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Harriet Leveson-Gower, Countess Granville

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Harriet Leveson-Gower
Lady Harriet Cavendish.jpg
Lady Harriet, c. 1809/1810
Born Henrietta Elizabeth Cavendish
(1785-08-29)29 August 1785
Devonshire House, Piccadilly, London
Died 25 November 1862(1862-11-25) (aged 77)
13 Hereford Street, Park Lane, London
Title Countess Granville
Spouse(s) Granville Leveson-Gower, 1st Earl Granville
Children Susan Pitt-Rivers, Baroness Rivers
Lady Georgiana Fullerton
Granville Leveson-Gower, 2nd Earl Granville
Lord Frederick Leveson-Gower
Parent(s) William Cavendish, 5th Duke of Devonshire
Lady Georgiana Spencer

Henrietta Elizabeth "Harriet" Leveson-Gower, Countess Granville (née Cavendish; 29 August 1785 – 25 November 1862) was a British peeress and society hostess. She was born in Devonshire House as the second daughter of William Cavendish, 5th Duke of Devonshire, by his first wife, the political hostess Lady Georgiana Spencer. Despite her parents' turbulent marriage, Harriet had a happy childhood. Her mother's death in 1806 led to an unpleasant situation in which her father's long-time mistress Lady Elizabeth Foster took control of the Devonshire household; as the unmarried eldest daughter, this should have been Harriet's role.

To help her escape this awkward domestic situation, Harriet's maternal aunt Henrietta arranged for her niece to marry her lover of seventeen years, Granville Leveson-Gower, 1st Earl Granville. The couple's marriage proved to be happy, and it produced five children. Granville served as his country's ambassador to France intermittently from 1824 to 1841, and he was awarded an earldom in 1833. With her position, Harriet acted as hostess to Parisian society, writing detailed accounts that were later published. She died in 1862 of a stroke, having been widowed fifteen years.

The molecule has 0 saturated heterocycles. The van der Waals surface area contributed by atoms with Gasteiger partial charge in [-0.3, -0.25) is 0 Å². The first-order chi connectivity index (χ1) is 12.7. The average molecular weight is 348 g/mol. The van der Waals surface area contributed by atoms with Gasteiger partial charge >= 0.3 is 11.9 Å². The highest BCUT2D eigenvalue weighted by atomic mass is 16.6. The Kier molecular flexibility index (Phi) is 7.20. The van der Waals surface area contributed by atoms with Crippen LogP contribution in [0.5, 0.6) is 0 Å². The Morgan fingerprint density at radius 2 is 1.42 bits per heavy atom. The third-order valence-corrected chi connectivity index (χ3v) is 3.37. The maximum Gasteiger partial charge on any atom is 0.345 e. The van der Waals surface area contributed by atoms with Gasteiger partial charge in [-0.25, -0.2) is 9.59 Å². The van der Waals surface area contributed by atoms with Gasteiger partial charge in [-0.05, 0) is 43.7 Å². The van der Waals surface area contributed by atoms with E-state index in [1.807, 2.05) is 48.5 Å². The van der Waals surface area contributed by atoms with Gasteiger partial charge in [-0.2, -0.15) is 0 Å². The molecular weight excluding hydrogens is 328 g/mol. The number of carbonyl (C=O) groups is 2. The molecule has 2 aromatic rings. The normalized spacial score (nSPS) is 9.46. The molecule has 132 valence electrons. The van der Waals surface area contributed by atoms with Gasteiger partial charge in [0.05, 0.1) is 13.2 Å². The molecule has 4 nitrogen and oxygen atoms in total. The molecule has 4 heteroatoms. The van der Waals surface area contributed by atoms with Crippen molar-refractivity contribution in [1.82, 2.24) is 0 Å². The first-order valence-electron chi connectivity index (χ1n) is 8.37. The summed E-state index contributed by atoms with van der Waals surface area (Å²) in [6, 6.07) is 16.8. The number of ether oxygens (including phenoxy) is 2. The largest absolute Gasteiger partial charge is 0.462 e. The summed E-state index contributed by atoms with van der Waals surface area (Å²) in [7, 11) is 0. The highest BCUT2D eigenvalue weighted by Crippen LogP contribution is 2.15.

Family and early life[edit]

Lady Henrietta Elizabeth Cavendish was born at Devonshire House on 29 August 1785, the younger daughter of William Cavendish, 5th Duke of Devonshire and his wife Lady Georgiana Spencer.[1] Known as "Harriet" or "Harryo" to her family, the baby was named after Georgiana's sister Henrietta Ponsonby and her friend Lady Elizabeth Foster.[1][2] Her parents' marriage had been unhappy from the start; the Duchess had difficulty bringing her pregnancies to term, suffering miscarriages during their first nine years together.[3] Her mother distracted herself by becoming immersed in society, and was soon known as a political hostess and leader of fashion.[3]

Despite the state of her parents' marriage, they ensured that Cavendish had a happy childhood. She was devoted to her loving mother, and was fond of, but rarely saw, her aloof father.[1][4] Her governess Selina Trimmer was a daughter of the famous children's writer Sarah Trimmer,[1] [5] and encouraged her charge to be morally principled.[6] In May 1799, Cavendish was confirmed in Westminster Abbey alongside her cousin, the future Lady Caroline Lamb.[7] The historian Janet Gleeson describes Cavendish as slightly plump in appearance, in possession of a clever, funny, and perceptive personality.[8] Her biographer, Virginia Surtees, writes that although Cavendish was "no beauty, she had wit, intelligence, and shrewdness; her sharp eye missed little but in high croak and spirits viewed with tolerance the world of drums, dandies, gossip, and matchmaking in which she moved".[1]